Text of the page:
The frustration of staring down a microscope to count the number of times a worm wiggles has inspired an innovative test that could help win the war against human parasites.
James Cook University (JCU) researchers and American colleagues from ACEA Biosciences and George Washington University have developed the xWORM test which is a fast and accurate way of measuring whether parasitic worms are dead or alive after being exposed to a drug.
Dr. Michael Smout from JCU’s Australian Institute of Tropical Health and Medicine (AITHM) said the greatest challenge for parasitologists has been how to accurately and efficiently test the effectiveness of various drugs against parasitic worms.
“We were looking for a fast economical way to do that on a large scale and realised the solution was staring us in the face when we observed a beleaguered student counting worm wiggles down the microscope,” he said.
Dr. Smout and his colleagues adapted the xCELLigence® Real-Time Cell Analysis (RTCA) system, developed by ACEA Biosciences, which is more commonly used for tasks such as monitoring cell proliferation and death in cancer research.
“We found we could place parasitic worms into the wells of ACEA’s electronic plates (E-Plates®) that contain gold microelectrodes, add a drug treatment and then use the xCELLigence® RTCA system to read the motility or amount of worm wiggle,” he said.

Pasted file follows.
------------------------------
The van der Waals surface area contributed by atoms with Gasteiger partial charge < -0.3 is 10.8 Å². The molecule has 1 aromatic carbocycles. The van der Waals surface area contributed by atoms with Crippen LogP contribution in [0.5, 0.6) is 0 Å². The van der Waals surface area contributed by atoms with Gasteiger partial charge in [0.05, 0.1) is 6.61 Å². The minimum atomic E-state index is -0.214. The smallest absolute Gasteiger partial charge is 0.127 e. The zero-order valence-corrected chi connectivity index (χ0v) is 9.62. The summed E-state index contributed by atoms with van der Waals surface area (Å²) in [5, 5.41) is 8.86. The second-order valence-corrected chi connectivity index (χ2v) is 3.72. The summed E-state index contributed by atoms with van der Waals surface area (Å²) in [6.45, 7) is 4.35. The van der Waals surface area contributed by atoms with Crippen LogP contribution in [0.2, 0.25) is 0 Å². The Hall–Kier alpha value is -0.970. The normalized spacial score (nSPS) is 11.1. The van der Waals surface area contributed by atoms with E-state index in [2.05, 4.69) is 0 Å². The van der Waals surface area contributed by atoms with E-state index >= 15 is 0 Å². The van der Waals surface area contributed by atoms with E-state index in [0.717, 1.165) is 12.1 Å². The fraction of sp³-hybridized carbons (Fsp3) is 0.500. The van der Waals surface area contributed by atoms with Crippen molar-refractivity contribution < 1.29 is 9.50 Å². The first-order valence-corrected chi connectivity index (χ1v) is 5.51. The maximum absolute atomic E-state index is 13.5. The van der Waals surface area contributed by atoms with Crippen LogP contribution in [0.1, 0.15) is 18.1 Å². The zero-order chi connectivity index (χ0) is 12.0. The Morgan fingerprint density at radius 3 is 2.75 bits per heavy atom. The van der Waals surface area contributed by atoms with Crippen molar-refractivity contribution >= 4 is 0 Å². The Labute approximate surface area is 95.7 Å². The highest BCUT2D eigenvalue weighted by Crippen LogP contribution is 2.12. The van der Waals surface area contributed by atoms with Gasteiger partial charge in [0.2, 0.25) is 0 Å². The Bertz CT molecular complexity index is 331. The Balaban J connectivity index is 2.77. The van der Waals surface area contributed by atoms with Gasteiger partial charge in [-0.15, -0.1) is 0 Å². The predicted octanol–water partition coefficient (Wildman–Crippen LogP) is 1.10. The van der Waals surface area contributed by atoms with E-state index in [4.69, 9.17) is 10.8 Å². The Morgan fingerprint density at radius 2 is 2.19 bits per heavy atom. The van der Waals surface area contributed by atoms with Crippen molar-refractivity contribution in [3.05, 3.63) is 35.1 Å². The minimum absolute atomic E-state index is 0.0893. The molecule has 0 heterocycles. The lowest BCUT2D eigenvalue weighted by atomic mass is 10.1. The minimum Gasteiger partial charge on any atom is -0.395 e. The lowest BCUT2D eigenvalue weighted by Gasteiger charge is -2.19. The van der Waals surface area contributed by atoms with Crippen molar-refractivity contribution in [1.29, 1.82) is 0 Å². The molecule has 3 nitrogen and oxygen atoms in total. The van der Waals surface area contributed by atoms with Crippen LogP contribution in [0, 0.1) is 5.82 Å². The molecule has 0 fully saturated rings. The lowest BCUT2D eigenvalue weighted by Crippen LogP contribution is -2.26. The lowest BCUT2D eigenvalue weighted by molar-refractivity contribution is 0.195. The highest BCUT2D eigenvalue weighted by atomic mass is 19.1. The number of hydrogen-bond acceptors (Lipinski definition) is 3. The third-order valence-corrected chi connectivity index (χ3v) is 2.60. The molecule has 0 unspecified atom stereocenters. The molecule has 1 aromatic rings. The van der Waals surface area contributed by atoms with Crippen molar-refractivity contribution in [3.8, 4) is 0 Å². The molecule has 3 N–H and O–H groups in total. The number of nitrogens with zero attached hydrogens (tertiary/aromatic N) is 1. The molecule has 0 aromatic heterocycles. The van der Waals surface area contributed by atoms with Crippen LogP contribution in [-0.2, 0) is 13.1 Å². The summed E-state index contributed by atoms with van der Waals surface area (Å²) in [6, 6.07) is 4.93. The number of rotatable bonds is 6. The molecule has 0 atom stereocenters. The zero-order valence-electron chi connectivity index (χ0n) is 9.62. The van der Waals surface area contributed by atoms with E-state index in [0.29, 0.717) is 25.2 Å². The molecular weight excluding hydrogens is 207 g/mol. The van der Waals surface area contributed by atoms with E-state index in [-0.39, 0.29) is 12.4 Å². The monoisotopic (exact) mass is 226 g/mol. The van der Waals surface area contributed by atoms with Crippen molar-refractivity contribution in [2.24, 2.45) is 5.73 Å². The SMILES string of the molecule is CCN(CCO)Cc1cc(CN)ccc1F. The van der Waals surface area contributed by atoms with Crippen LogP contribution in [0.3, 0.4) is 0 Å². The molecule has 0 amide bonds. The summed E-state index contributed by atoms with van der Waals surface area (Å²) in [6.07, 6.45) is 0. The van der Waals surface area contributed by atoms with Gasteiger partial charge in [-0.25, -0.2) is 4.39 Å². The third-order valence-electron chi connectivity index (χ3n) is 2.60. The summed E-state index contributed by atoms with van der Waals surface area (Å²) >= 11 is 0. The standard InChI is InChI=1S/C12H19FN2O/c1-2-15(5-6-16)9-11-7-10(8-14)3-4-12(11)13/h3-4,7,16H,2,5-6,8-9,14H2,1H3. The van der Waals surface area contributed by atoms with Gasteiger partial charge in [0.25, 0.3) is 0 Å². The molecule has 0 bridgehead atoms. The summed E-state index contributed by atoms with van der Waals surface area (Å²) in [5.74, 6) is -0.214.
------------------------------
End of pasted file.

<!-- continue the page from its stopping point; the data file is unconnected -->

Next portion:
“Basically the trace from the xCELLigence® RTCA system tells us how the worms are affected by the drug by monitoring whether they are alive, sick or dead without someone having to be there doing the time-consuming work counting thousands of worm wiggles down the microscope.”
“It is a drop dead easy solution for speeding up the process to find new treatments for eliminating insidious parasitic worms that plague humanity and animals alike - infecting more than 1 billion people worldwide and killing hundreds of thousands annually.”
“It is also a cost-effective solution as the E-Plate® can be re-used for this worm motility assay, meaning it costs only USD$0.05 to perform each test.”
Working with the ACEA Biosciences team, the JCU researchers have optimized the xCELLigence® RTCA protocol for parasitic worms and dubbed it xWORM (xCELLigence Worm Real-time Motility Assay).
Dr. Smout said the xWORM assay has broad applications for studying parasitic worms. His lab has used it to study multiple life cycle stages of the blood fluke parasite Schistosoma mansoni, which warning signs in tropical tourist hotspots label as bilharzia or snail fever.
“This parasite and related species can infect humans and animals exposed to slow moving or stagnant water that contains specific snail species in many regions of the world including Egypt, Brazil, and many parts of Asia,” he said.
Although this parasite motility assay was not a use originally envisaged for the xCELLigence® RTCA system, ACEA’s Vice-President Yama Abassi welcomed it enthusiastically. “The most innovative applications come from our users,” he said. Abassi further noted that the xWORM assay provides “further evidence of the sensitivity and flexibility of our impedance-based technology for studying phenomena that were previously inaccessible or very laborious, costly and inefficient to study.”
Dr Smout said the xWORM test added another weapon to the arsenal of researchers in the global war against parasitic worms.